It was a move that made sense to Mitchell, who has long seen his city’s political interests as more akin to those of the Cape than to those of Boston.
“Since World War II, we’ve been a district tied to Boston,” Mitchell pointed out. “What happened in 2013 (following the redistricting) makes a lot more sense in the long run.
“We’d been part of a gerrymandered district for several decades and now New Bedford really is the ‘center of gravity’ in a new district,” he said.
Mitchell said that one lesson he learned early in his first term is that “good urban design really matters.”
Those who’ve only read about New Bedford in the newspapers, Mitchell said, aren’t seeing the city’s downtown grid of cobblestone streets or the whaling-era architecture the city has relentlessly tried to preserve.
Now in his second term, Mitchell notes that many people have a lingering perception of New Bedford as the down on its luck city from decades ago. “You can [still] find evidence of that,” Mitchell said, “but the reality is not always the same as perception.”
“Perception is a lagging indicator,” he said.
“Visitors usually say our downtown looks a lot like Nantucket, and there’s good reason for that,” Mitchell said. “In the 1760s, that’s where the whaling merchants lived and we’ve worked hard to preserve that,” he said of the city center.
Mitchell believes that even small touches can have a big impact. In the summer of 2014, the Department of Public Works affixed potted palm trees to dozens of public trash receptacles. The look was so popular that the city elected to transport the palms inside ahead of the fall’s first frost.
The same palms reappeared early this summer.
“We’ve done the little things, like fixing streetscapes and improving the landscape,” Mitchell said. “You name it and we’re doing it.”
One treasure in the city’s center is Custom House Square, a plot of land that was once a crumbling parking lot. Under Mitchell in 2013 the land was transformed into an intimate public park. Features include grassy rolling slopes and a variety of plants and trees.
“What I’ve tried to do as mayor is cultivate a high level of pride among our residents and one way to do that is to just make the place look nice,” Mitchell said. “We’ve spent a lot of time focusing on the little things.”
Asked about his top initiatives during his time in office, Mitchell pointed to the city’s school system. In 2013, city officials tapped Pia Durkin, Attleboro’s former schools chief, to serve as superintendent. Durkin took the reins at one of the state’s lowest-performing school districts. Things had gotten so bad that it was on the verge of a dreaded Level 5 designation, a classification that would have led to a complete state takeover.
A recent New Bedford Standard-Times editorial praised the turnaround Durkin has engineered since then.
Mitchell also pointed out that the city now has, for the first time in its history, a chief financial officer. In 2013, Mitchell hired Ari J. Sky to fill the position.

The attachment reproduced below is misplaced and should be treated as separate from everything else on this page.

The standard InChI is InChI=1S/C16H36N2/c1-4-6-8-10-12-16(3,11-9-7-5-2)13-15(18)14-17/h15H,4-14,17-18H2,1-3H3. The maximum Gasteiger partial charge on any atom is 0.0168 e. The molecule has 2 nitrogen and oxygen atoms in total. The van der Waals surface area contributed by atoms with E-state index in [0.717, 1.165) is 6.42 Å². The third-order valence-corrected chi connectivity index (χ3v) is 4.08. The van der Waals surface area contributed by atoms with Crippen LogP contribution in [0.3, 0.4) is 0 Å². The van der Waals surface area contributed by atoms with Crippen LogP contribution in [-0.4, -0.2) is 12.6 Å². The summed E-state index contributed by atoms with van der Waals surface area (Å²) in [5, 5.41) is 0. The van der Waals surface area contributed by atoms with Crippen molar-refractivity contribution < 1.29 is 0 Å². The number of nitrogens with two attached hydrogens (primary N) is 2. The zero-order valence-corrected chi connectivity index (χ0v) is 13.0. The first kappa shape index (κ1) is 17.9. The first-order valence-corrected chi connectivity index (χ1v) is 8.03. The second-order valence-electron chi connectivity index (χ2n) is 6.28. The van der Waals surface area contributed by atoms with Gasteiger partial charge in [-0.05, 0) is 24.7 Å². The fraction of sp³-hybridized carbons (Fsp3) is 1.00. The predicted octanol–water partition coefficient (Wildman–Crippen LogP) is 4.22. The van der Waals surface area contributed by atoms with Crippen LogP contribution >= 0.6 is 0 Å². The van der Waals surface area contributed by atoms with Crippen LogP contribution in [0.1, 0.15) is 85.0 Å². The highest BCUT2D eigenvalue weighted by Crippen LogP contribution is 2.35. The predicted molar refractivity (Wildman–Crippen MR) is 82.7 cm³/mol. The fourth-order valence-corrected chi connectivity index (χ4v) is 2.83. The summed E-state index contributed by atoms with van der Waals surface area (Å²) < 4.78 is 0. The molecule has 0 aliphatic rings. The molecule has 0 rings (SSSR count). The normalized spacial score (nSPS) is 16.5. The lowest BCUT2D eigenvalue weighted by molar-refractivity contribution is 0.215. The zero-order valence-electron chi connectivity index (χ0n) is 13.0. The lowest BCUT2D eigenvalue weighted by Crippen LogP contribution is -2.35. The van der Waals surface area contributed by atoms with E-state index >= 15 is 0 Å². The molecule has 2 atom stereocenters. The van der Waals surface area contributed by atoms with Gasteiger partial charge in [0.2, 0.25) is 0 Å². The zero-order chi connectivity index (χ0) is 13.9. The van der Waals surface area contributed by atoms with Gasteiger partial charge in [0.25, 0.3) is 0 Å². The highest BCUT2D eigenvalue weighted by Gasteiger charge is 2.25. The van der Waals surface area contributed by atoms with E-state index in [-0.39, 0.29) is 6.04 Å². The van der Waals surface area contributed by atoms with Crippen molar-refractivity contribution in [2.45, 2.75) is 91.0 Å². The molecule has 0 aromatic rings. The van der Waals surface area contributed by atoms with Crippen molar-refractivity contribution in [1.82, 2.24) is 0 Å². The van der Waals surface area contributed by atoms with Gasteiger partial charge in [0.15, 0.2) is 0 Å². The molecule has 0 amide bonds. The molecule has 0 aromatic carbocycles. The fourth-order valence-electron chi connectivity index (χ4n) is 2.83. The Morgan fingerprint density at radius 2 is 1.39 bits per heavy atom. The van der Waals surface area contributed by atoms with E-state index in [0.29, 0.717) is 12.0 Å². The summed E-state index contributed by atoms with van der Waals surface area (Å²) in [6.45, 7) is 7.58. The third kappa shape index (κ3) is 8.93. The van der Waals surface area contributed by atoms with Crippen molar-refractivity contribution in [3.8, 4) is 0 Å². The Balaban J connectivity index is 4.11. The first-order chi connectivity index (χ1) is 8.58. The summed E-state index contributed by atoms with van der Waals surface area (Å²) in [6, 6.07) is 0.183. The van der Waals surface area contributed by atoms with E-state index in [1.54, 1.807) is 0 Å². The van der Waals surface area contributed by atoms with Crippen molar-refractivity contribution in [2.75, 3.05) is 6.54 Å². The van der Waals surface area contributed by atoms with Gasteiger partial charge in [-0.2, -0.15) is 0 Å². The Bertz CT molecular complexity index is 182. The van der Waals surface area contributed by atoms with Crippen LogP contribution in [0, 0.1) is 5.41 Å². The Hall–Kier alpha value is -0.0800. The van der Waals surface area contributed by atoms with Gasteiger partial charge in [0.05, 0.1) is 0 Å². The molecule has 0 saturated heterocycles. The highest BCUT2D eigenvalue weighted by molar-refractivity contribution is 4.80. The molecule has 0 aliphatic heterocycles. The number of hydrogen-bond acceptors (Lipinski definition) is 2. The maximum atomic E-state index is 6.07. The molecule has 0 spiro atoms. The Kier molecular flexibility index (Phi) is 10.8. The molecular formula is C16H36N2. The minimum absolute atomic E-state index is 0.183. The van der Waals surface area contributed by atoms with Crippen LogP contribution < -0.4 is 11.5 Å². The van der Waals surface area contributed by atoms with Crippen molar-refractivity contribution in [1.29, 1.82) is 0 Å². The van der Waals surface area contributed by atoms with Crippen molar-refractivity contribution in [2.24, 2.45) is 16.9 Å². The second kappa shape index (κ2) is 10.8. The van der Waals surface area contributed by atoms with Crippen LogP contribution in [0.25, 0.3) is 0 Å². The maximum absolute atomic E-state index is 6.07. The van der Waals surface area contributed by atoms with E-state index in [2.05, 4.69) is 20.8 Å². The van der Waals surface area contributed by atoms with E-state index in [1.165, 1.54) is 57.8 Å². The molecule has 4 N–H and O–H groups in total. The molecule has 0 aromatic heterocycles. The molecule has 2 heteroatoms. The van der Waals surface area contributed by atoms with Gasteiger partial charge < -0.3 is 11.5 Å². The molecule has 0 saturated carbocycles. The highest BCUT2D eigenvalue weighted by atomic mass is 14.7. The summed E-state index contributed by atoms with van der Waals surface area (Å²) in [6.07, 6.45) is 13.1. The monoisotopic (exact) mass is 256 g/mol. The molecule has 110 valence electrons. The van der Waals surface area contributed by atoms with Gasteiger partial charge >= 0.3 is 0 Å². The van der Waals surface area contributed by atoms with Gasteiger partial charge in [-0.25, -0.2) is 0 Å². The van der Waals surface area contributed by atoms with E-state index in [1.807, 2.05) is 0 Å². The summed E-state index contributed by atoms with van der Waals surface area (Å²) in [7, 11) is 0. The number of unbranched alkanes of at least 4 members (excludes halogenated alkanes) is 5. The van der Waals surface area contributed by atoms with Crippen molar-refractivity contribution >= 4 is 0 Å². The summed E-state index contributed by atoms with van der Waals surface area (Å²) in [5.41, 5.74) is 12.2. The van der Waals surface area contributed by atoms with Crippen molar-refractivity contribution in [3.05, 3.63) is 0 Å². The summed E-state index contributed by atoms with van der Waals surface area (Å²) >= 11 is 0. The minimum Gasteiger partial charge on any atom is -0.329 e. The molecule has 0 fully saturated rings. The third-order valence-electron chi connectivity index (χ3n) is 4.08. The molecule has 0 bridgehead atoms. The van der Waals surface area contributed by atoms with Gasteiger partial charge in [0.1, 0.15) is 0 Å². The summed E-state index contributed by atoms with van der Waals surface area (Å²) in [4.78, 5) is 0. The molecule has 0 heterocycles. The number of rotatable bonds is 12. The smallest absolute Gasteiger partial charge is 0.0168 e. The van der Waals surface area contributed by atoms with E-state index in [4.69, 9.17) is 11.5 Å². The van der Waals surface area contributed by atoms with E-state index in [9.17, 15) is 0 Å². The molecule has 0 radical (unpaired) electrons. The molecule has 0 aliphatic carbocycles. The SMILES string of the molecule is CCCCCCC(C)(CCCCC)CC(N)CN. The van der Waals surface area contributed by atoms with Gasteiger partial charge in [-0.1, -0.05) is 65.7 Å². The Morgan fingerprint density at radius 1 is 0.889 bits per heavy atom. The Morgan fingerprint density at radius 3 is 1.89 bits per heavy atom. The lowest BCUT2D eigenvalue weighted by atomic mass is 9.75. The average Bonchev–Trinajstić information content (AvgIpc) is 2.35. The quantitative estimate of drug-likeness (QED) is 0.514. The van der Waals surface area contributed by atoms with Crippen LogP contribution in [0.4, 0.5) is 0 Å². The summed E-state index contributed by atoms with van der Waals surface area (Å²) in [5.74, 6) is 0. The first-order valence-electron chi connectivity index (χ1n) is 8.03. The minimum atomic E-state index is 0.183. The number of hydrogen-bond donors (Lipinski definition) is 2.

“We’ve streamlined smaller city departments,” Mitchell said. “We’ve instituted core principles, something we call The New Bedford Way, a statement on our commitment to teamwork and innovation.”
A copy of The New Bedford Way statement of values, according to Mitchell, now hangs inside every department.
“It’s something our department heads developed at my request,” Mitchell added.
The little things are adding up, Mitchell noted, citing a recent upgrade in the city’s bond rating.
Last year, Standard & Poor’s Rating Service raised New Bedford to a AA- rating, the fourth-highest on its scale of investment quality, and the city’s highest since 1970.
The S&P reaffirmed the rating earlier this year.
“That’s really a validation of our efforts,” Mitchell said.
Future in public office?
As for public life, Mitchell said he has discovered that his family, especially his children, have not been affected as much as he thought they’d be by his political career. Mitchell acknowledged that one of his fears upon entering his first term as mayor was that his children would be treated differently at school.
“They would become the ‘mayor’s kids,’” Mitchill said. “I was initially concerned that they would be known that way. As it turns out, that hasn’t happened.”
Mitchell ran unopposed for reelection in 2013, the first incumbent to enjoy that situation since 1866. He is running again this fall, having kicked off his official campaign on Aug. 11.
This time, Mitchell faces a formidable foe in Maria Giesta, Frank’s longtime chief of staff. Giesta’s connections in Washington are impressive. Before joining Frank’s staff, she worked in former U.S. Sen. John F. Kerry’s office.
Mitchell didn’t talk about his rival, but did touch on whether he’s thinking of someday running for higher office.
“I wouldn’t rule it out, but I’m fully engaged here,” he said. “The success of [New Bedford] is an end in itself.”
Like its homespun mayor, New Bedford is not flashy and may not attract much national (or even regional) attention. But as any baseball fan knows, singles and doubles can also win ball games.